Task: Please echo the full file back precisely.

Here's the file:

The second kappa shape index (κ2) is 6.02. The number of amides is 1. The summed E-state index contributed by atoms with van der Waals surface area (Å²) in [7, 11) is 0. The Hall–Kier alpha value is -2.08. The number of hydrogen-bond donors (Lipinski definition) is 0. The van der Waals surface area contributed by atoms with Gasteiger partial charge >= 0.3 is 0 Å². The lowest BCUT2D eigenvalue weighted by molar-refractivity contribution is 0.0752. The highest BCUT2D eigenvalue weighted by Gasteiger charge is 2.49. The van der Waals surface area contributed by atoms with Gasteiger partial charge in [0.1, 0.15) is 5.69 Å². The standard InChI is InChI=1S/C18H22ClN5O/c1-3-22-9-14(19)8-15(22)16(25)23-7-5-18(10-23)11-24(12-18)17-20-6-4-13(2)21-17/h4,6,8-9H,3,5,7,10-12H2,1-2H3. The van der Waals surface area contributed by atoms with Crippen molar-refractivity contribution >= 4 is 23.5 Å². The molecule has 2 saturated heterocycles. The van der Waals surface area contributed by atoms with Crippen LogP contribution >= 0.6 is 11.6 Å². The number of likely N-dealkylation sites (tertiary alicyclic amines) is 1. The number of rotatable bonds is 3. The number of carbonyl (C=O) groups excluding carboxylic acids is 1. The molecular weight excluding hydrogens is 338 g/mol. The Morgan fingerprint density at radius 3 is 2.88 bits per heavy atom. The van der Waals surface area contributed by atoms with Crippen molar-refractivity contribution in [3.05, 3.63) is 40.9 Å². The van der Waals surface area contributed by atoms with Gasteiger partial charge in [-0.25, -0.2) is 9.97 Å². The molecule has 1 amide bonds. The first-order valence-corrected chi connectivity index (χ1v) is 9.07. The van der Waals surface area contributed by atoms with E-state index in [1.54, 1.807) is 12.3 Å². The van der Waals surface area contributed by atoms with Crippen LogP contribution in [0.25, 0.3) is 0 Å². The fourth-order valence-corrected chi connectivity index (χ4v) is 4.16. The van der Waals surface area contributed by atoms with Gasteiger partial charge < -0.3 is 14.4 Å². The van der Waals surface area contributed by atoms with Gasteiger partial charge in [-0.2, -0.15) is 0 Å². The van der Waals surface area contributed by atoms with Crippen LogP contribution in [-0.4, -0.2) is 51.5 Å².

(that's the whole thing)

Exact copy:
The second kappa shape index (κ2) is 6.02. The number of amides is 1. The summed E-state index contributed by atoms with van der Waals surface area (Å²) in [7, 11) is 0. The Hall–Kier alpha value is -2.08. The number of hydrogen-bond donors (Lipinski definition) is 0. The van der Waals surface area contributed by atoms with Gasteiger partial charge >= 0.3 is 0 Å². The lowest BCUT2D eigenvalue weighted by molar-refractivity contribution is 0.0752. The highest BCUT2D eigenvalue weighted by Gasteiger charge is 2.49. The van der Waals surface area contributed by atoms with Gasteiger partial charge in [0.1, 0.15) is 5.69 Å². The standard InChI is InChI=1S/C18H22ClN5O/c1-3-22-9-14(19)8-15(22)16(25)23-7-5-18(10-23)11-24(12-18)17-20-6-4-13(2)21-17/h4,6,8-9H,3,5,7,10-12H2,1-2H3. The van der Waals surface area contributed by atoms with Crippen molar-refractivity contribution >= 4 is 23.5 Å². The molecule has 2 saturated heterocycles. The van der Waals surface area contributed by atoms with Crippen LogP contribution >= 0.6 is 11.6 Å². The number of likely N-dealkylation sites (tertiary alicyclic amines) is 1. The number of rotatable bonds is 3. The number of carbonyl (C=O) groups excluding carboxylic acids is 1. The molecular weight excluding hydrogens is 338 g/mol. The Morgan fingerprint density at radius 3 is 2.88 bits per heavy atom. The van der Waals surface area contributed by atoms with Crippen molar-refractivity contribution in [3.05, 3.63) is 40.9 Å². The van der Waals surface area contributed by atoms with Gasteiger partial charge in [-0.25, -0.2) is 9.97 Å². The molecule has 1 amide bonds. The first-order valence-corrected chi connectivity index (χ1v) is 9.07. The van der Waals surface area contributed by atoms with E-state index in [1.54, 1.807) is 12.3 Å². The van der Waals surface area contributed by atoms with Crippen LogP contribution in [0.25, 0.3) is 0 Å². The fourth-order valence-corrected chi connectivity index (χ4v) is 4.16. The van der Waals surface area contributed by atoms with Gasteiger partial charge < -0.3 is 14.4 Å². The van der Waals surface area contributed by atoms with Gasteiger partial charge in [-0.2, -0.15) is 0 Å². The van der Waals surface area contributed by atoms with Crippen LogP contribution in [-0.4, -0.2) is 51.5 Å².